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Predicting the Future Thru Film: The Cabinet of Doctor Caligari
by Doniphan Blair
The eponymous Caligari, played by Werner Krauss, reveals his Frankenstein, or somnambulist, Cesare, played by Conrad Veidt, in the movie that broke all rules and even predicted Germany's Nazi future. photo: Decla-Bioscop Studios From Caligari to Hitler: a Psychological History of German Film, Siegfried Kracauer, Princeton University, 1947, 331 pp, used from $13.00.
"The Cabinet of Doctor Caligari," Robert Wiene’s 1920 silent classic, can be tough sledding for those raised on quick cuts and surround-sound especially if they are forced to view it in a 9:00 am film history class. Some interest may be sparked by the hallucinatory visuals, the mystical overtones and sex-death motif but students may still doubt the professor’s claims that, "'Caligari' is one of the greatest films of all time!"
In defense of this hyperbole, however, allow me to refer you to "From Caligari to Hitler," Siegfried Kracauer's brilliant exegesis. Not only is "Caligari" a masterpiece, according to Kracauer, a German-Jewish writer and social critic who lived through that period but escaped to Paris, it is a tour de force collaboration of art and commerce and it broke ground in horror, impressionism, and twist endings.
It also predicted its audience's future by palpating their psyche. Essentially a Rorschach of the German mind, "Caligari" told the story of Hitler as the head of the asylum, the passive German people as the somnambulist Cesare and of the failure of Germany’s intellectuals, portrayed in the protagonist Francis.
Published in 1947, "From Caligari to Hitler" came a tad early after the war for such an ambitious zeitgeist review, in which Kracauer prefigured postmodernism and Marshall McLuhan, although he was phenomenally well-trained for the task. As a Frankfurt Jew, he spent the Swinging 20s (which were pretty wild there) as Frankfurt’s leading editor and critic, with a special interest in film, which exploded in Germany following the delaying effect of World War I. Indeed, Kracauer was a friend and mentor of the famous Jewish-German philosopher, Theodor Odorno, and worked alongside another, Walter Benjamin. Seigfried Kracauer was a Frankfurt Jew and critic, which uniquely enabled him to understand the post-modern, mass psychology origins of Nazism. photo: circa 1945 Kracauer collection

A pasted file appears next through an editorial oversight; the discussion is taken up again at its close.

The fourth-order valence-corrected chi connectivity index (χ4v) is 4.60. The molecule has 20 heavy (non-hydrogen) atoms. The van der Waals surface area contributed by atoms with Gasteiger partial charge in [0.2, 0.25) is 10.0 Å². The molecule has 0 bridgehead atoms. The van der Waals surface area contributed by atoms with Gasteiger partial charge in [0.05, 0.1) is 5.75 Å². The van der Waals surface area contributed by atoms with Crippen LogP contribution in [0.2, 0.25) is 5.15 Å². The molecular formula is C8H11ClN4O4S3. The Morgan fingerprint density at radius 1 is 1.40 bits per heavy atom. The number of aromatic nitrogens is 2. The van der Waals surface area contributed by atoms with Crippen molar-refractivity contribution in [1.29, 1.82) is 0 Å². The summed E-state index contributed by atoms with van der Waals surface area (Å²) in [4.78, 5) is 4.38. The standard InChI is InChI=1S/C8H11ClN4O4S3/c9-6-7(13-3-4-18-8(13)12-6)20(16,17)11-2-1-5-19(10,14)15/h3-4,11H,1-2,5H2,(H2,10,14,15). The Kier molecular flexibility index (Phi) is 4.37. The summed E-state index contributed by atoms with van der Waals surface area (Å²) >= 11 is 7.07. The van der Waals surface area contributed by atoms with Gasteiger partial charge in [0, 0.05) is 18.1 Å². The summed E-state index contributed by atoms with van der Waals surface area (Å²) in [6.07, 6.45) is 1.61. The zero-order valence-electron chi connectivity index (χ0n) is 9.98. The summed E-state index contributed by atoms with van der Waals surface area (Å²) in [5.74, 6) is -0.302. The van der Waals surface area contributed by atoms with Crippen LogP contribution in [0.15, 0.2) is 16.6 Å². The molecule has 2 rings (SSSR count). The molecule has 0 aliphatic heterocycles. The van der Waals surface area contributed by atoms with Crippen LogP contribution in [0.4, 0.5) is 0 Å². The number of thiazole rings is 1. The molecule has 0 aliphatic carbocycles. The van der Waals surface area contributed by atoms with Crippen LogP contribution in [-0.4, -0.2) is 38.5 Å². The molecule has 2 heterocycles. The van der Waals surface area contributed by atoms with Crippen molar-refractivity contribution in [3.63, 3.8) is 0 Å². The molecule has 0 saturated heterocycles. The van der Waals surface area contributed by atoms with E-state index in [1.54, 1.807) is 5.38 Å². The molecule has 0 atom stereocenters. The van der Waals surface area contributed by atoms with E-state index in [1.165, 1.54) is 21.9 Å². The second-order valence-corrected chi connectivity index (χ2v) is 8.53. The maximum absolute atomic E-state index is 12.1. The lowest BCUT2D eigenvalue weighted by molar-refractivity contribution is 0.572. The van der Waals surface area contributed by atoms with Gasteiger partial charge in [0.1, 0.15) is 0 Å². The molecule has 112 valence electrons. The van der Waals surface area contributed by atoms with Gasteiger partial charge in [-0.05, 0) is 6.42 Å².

Very much their equals, Kracauer authored the well-received studies "The Detective Story," "The Mass Ornament" and "The Salaried Masses," based on his innovative new take on circuses, advertising, and city layout as well as film. With the rise of the Nazis in 1933, Kracauer moved to Paris, and then to New York in 1941, where he worked at the Museum of Modern Art and received a Guggenheim scholarship.
“The films of a nation reflect its mentality in a more direct way then other artistic media,” claimed Kracauer. “First, films are never the product of an individual... Second, films address themselves, and appeal, to the anonymous multitude... What films reflect are not so much explicit credos as psychological dispositions."